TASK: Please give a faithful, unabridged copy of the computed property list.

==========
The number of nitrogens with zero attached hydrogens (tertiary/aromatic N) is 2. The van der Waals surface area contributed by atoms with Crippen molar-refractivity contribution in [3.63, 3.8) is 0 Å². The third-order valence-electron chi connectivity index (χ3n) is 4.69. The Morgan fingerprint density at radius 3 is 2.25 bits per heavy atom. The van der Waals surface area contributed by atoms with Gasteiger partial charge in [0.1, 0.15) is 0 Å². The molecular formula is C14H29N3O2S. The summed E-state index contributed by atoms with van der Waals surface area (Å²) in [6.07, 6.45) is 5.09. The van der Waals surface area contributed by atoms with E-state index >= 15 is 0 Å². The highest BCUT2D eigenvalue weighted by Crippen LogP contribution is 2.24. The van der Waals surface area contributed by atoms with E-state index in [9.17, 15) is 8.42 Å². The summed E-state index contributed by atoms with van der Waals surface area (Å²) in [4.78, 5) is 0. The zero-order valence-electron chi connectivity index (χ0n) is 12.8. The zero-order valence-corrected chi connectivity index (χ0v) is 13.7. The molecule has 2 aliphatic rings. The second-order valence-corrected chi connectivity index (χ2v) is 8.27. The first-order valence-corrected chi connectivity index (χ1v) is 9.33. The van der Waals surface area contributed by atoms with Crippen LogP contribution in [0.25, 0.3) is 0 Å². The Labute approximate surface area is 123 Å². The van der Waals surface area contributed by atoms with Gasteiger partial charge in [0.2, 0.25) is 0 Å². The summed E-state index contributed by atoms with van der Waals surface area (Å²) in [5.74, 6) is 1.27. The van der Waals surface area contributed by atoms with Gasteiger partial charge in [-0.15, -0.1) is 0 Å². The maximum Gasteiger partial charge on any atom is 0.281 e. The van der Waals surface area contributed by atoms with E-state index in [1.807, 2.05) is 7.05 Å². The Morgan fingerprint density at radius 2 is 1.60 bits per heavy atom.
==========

The number of nitrogens with zero attached hydrogens (tertiary/aromatic N) is 2. The van der Waals surface area contributed by atoms with Crippen molar-refractivity contribution in [3.63, 3.8) is 0 Å². The third-order valence-electron chi connectivity index (χ3n) is 4.69. The Morgan fingerprint density at radius 3 is 2.25 bits per heavy atom. The van der Waals surface area contributed by atoms with Gasteiger partial charge in [0.1, 0.15) is 0 Å². The molecular formula is C14H29N3O2S. The summed E-state index contributed by atoms with van der Waals surface area (Å²) in [6.07, 6.45) is 5.09. The van der Waals surface area contributed by atoms with E-state index >= 15 is 0 Å². The highest BCUT2D eigenvalue weighted by Crippen LogP contribution is 2.24. The van der Waals surface area contributed by atoms with E-state index in [9.17, 15) is 8.42 Å². The summed E-state index contributed by atoms with van der Waals surface area (Å²) in [4.78, 5) is 0. The zero-order valence-electron chi connectivity index (χ0n) is 12.8. The zero-order valence-corrected chi connectivity index (χ0v) is 13.7. The molecule has 2 aliphatic rings. The second-order valence-corrected chi connectivity index (χ2v) is 8.27. The first-order valence-corrected chi connectivity index (χ1v) is 9.33. The van der Waals surface area contributed by atoms with Crippen LogP contribution in [0.25, 0.3) is 0 Å². The Labute approximate surface area is 123 Å². The van der Waals surface area contributed by atoms with Gasteiger partial charge in [0.2, 0.25) is 0 Å². The summed E-state index contributed by atoms with van der Waals surface area (Å²) in [5.74, 6) is 1.27. The van der Waals surface area contributed by atoms with Gasteiger partial charge in [-0.15, -0.1) is 0 Å². The maximum Gasteiger partial charge on any atom is 0.281 e. The van der Waals surface area contributed by atoms with E-state index in [1.807, 2.05) is 7.05 Å². The Morgan fingerprint density at radius 2 is 1.60 bits per heavy atom.